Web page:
Tracking your growth is essential, especially as a marketer. If you're trying to grow any brand, you need to make sure that you know what's working and what is not. This is where marketing metrics come into play.
However, tracking marketing metrics has been an exercise in justifying ROI (return of investment) for the longest time. To me, that is the wrong way to look at marketing in the first place.
Marketing is much more than ROI. It's brand awareness, but it also helps you better understand your customers and audience to provide them with better content.
When choosing what to focus on, you need to know what you can track to get to know your customers' needs and pain points. You can improve your marketing by looking at particular marketing metrics and how they can shape how you interact with your customers. Here are the four examples that can change the way that you look at metrics and strategy forever.
Social media: conversions over followers
Firstly, I'm a big fan of looking at social media metrics and growth differently. Instead of going for quantity, shift your focus over the quality of leads and audience. Most social media managers and marketers have had to incur conversations about why followers are not all about social media (I surely have).
You can have 10,000 people who follow you. However, if only 100 of them are your ideal customer, engaged audience, the number you will convert into the next step of the funnel is going to be low. Followers are not everything there is to social growth.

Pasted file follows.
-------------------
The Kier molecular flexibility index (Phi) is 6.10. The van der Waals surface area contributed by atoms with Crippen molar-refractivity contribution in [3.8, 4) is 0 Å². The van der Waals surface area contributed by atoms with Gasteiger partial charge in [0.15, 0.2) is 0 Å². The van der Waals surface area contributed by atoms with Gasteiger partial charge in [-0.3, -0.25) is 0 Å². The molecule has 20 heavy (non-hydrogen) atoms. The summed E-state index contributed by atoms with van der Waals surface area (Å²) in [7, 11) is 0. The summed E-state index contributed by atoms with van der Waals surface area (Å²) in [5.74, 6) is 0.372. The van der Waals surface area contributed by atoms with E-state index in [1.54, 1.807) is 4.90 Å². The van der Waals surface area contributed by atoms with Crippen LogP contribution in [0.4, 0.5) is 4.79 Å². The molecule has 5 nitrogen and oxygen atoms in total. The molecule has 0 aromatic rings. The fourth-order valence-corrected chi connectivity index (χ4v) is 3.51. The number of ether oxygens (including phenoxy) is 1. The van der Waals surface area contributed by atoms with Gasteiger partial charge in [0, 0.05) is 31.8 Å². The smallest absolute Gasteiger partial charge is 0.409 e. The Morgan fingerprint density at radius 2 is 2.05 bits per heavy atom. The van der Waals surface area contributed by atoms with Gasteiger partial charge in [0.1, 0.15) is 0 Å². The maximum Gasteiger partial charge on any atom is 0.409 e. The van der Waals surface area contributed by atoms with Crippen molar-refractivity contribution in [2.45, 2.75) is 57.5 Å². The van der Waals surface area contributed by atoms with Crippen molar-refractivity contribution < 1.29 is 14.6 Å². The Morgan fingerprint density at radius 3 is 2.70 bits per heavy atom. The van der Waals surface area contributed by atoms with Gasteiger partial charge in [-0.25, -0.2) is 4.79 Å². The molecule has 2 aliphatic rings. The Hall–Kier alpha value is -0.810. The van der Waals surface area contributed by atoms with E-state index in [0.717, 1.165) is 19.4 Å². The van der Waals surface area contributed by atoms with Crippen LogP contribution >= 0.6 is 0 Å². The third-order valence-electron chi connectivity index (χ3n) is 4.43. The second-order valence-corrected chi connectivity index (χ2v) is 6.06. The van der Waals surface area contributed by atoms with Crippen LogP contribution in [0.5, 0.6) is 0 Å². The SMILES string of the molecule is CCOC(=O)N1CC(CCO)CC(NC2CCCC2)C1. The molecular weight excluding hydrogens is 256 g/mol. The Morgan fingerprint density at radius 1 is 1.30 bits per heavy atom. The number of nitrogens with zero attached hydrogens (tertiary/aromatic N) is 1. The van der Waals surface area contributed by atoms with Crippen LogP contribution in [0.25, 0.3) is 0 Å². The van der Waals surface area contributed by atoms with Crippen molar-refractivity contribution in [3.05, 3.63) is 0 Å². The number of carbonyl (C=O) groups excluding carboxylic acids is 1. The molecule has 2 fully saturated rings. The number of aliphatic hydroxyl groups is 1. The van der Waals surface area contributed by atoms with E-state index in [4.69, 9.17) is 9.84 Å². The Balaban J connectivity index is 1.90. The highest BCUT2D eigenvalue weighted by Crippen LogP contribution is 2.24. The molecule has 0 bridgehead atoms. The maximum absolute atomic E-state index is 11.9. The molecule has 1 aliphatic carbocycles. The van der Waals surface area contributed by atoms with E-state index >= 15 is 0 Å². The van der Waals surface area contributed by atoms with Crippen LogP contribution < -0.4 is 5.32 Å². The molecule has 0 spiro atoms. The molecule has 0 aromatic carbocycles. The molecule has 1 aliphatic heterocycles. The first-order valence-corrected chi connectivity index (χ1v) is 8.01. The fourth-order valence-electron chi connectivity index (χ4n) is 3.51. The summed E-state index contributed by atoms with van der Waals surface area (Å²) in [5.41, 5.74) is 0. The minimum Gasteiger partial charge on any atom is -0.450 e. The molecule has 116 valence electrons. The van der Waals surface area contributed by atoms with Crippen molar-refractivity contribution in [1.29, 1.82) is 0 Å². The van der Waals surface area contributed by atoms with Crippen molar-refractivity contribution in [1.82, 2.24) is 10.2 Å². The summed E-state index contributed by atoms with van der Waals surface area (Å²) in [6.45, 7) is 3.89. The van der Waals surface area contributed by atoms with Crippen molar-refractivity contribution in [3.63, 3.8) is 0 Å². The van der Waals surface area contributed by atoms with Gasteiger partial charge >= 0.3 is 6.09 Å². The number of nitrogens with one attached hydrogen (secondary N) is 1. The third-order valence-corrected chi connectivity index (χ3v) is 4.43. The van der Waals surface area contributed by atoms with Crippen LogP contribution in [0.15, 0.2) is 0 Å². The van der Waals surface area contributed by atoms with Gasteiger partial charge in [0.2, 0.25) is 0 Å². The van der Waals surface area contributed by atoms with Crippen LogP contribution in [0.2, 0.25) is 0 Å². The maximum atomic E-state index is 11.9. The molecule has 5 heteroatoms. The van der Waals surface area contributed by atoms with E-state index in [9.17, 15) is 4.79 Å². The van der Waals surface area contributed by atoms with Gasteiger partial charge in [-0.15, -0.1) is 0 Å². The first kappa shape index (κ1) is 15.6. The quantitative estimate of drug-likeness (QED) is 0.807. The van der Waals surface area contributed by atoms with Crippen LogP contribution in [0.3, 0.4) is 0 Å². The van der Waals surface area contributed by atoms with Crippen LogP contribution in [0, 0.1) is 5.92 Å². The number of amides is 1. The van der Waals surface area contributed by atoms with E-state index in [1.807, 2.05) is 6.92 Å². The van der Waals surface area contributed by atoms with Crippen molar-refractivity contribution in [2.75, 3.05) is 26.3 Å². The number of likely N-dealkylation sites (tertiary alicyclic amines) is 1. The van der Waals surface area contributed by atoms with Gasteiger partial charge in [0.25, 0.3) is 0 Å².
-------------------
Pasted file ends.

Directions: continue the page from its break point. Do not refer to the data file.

Start identifying and tracking conversions that would best serve your platforms instead.
You need to understand what conversions you want to focus on depending on your brand's goals, as your marketing metrics will have to align with the overall strategy. These conversion metrics may be different based on the other platforms because you will have your audience looking for different outcomes based on where you are interacting.
If you are looking at platforms like Instagram, conversions could mean sales, thanks to integrations, such as Instagram shops.
Examples of suggestions include:
- booking a discovery call through a private message on LinkedIn
- clicking on the link in bio on a specific account
- buying directly from a social media integration
Once you understand what type of conversions you’re tracking for the platforms that you're most active on, record them month by month.
Email marketing: click-through rates over open rates
Email marketing is a crucial level of marketing for both B2B and B2C. 87% of B2B marketers use email as a distribution channel. 79% of B2C marketers rely on email to spread their new articles or blog posts.
When it comes to email marketing, marketers know why it's essential to look at open rates. However, I find the click-through rates don't get the focus they deserve.
Open rates can tell you whether your headline and your tone of voice are enticing enough. It is a crucial metric. Without good open rates, nobody will be able to engage with the content of the email itself.
You will be tracking how many clicks you get from your emails, showing you whether the content resonates with your audience and makes them hungry for more. You have very little time to entice your audience, as nearly 42% of all email opens happen on mobile apps.
Click-through rates can reveal a lot about your audience and what they love. Looking at which links your audience clicks through in a specific email can tell you a lot about them. You can understand how your audience engages with the content of the email.